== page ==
Israel urged by EU countries to stop construction in East Jerusalem

Foreign ministries say new buildings would 'constitute an additional obstacle to the two-state solution'

The Har Homa neighbourhood in East Jerusalem. A local Israeli committee approved plans for 3,500 housing units on January 5. AP
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France, Germany, Italy and Spain have called on Israeli authorities to stop the construction of new housing in East Jerusalem.

The foreign ministries of the European countries said in a statement the hundreds of new buildings would “constitute an additional obstacle to the two-state solution".

The statement comes on the day Israeli forces carried out a predawn raid to evict Palestinians from their homes, before demolishing the property in the Sheikh Jarrah neighbourhood of occupied East Jerusalem.

On Wednesday, heavily armed police guarded the site opposite the British consulate in Sheikh Jarrah, where mass protests erupted last year over the eviction of Palestinian residents.

The Palestinian Foreign Ministry condemned the bulldozing of the property as a “heinous crime”.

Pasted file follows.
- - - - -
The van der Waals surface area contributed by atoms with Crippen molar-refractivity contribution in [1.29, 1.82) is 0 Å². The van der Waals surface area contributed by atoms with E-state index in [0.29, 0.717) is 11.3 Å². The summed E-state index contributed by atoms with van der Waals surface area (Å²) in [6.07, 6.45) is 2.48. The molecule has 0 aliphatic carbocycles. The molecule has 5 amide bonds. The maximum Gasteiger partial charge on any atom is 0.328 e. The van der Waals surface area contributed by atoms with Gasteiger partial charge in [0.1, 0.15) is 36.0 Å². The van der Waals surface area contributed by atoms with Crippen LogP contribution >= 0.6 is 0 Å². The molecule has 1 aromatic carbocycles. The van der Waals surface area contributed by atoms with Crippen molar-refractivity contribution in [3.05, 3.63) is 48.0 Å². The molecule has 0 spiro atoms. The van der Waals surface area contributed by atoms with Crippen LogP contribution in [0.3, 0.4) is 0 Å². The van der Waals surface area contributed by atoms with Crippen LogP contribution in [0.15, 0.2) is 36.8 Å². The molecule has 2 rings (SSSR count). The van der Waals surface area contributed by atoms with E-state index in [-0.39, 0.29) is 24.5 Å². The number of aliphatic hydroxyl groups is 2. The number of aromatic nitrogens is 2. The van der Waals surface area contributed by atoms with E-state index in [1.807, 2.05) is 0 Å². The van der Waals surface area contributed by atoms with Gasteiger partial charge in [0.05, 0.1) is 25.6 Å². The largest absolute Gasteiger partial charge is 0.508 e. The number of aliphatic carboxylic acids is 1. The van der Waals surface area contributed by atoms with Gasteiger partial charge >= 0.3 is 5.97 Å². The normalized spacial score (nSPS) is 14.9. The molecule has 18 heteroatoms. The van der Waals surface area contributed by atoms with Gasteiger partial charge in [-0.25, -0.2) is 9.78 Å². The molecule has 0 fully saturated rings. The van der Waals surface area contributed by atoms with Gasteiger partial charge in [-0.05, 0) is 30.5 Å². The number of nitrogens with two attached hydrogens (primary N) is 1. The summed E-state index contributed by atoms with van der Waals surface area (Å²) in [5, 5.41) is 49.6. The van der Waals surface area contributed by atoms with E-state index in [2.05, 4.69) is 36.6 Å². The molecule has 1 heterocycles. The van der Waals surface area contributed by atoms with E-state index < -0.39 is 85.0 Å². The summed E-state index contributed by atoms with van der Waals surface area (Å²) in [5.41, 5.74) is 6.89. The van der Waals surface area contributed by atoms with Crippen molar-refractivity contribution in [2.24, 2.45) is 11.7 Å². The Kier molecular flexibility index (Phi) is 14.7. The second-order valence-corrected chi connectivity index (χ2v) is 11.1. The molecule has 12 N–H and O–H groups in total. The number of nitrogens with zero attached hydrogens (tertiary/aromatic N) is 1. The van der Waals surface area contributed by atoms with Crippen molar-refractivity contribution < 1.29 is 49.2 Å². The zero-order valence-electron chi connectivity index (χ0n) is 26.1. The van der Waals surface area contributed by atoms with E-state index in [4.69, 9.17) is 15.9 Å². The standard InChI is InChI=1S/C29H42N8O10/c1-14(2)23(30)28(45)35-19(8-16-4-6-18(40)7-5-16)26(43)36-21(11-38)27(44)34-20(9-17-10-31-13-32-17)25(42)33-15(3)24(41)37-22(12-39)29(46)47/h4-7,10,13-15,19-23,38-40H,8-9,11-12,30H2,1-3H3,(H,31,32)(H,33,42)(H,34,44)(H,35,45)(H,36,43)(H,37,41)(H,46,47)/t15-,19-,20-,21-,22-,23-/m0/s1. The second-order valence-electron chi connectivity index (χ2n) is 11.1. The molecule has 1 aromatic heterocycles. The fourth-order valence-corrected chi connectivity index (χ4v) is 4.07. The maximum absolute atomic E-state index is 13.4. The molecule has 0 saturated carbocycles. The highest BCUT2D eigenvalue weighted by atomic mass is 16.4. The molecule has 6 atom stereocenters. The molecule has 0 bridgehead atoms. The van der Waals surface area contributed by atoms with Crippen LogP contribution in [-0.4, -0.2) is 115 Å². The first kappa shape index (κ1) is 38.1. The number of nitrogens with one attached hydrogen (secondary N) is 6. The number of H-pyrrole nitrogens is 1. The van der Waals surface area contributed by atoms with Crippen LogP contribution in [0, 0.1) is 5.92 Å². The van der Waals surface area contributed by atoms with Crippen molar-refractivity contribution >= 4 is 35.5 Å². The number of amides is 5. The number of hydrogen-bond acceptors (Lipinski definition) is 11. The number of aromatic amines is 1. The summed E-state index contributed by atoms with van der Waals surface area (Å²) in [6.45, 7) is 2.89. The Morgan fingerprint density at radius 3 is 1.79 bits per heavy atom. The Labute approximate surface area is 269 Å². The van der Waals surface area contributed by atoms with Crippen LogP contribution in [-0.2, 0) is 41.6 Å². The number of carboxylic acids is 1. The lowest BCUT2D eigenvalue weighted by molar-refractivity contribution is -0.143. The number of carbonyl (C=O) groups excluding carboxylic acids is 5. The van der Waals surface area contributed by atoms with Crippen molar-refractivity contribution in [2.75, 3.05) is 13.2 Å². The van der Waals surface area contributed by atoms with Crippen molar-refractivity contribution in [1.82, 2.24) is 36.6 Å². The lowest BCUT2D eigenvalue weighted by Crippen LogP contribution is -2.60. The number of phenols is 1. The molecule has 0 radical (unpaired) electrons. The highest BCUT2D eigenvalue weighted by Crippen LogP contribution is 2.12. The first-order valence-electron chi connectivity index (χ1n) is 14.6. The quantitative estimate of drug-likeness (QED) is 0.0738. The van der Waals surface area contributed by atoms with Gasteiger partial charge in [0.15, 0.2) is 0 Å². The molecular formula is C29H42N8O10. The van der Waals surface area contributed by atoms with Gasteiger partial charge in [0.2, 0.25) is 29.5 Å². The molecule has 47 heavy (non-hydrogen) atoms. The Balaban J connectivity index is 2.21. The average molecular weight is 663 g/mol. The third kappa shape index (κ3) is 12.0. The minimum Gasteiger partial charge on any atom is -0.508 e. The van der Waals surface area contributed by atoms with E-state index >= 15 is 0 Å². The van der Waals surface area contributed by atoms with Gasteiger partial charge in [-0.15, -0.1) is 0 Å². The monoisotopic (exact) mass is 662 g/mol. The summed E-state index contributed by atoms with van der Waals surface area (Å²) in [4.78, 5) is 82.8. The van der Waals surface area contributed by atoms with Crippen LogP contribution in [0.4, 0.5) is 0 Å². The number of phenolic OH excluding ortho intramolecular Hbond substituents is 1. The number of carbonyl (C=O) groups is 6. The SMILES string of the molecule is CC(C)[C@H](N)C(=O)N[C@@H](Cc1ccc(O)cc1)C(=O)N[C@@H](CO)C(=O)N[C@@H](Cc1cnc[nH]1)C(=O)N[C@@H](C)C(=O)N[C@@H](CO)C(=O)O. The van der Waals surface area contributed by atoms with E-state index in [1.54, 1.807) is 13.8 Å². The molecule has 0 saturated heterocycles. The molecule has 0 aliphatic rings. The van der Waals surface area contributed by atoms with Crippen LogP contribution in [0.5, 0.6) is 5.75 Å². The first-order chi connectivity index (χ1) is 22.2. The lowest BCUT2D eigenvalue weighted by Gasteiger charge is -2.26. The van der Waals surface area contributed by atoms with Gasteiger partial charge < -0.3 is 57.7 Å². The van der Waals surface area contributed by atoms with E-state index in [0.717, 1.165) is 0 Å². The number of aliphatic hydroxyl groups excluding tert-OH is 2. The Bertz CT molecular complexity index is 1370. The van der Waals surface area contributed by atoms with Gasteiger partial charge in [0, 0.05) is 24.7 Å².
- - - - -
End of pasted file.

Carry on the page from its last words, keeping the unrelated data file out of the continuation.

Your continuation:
Israeli forces arrived at the site on Monday to evict the Palestinian residents following a decision by the Jerusalem municipality to expropriate the land.

Earlier in January, Israeli authorities approved plans for the construction of around 3,500 homes in East Jerusalem, nearly half of which are to be built in the controversial areas of Givat Hamatos and Har Homa.

The European countries said building in this area would further disconnect the West Bank from East Jerusalem and that these settlements are a violation of international law.

The Israeli ministry of foreign affairs did not immediately respond to Reuters' request for comment.

Israel captured East Jerusalem, including the Old City, in a 1967 war and later annexed it, a move not recognised internationally.

Palestinian home destroyed in Sheikh Jarrah — in pictures

Palestinians want East Jerusalem for the capital of a state they seek in the Israeli-occupied West Bank, which shares a boundary with the city, and the Gaza Strip. Israel views the entire city as its indivisible capital.

Most world powers deem the Israeli settlements illegal for taking in territory where Palestinians seek statehood.

It comes on the day Palestinian Foreign Minister Riad Malki accused US President Joe Biden on Wednesday of moving too slowly to reverse the Trump administration’s adverse policies against Palestinians.

He criticised Mr Biden for not using Washington’s special relationship to pressure Israel to abandon “its rejection of a two-state solution and peace negotiations.”

Mr Malki told the UN Security Council there were hopes that the end of Donald Trump’s administration and Benjamin Netanyahu’s Israeli government “would be enough to pave the way for renewed momentum for peace”.

Updated: January 20, 2022, 2:13 PM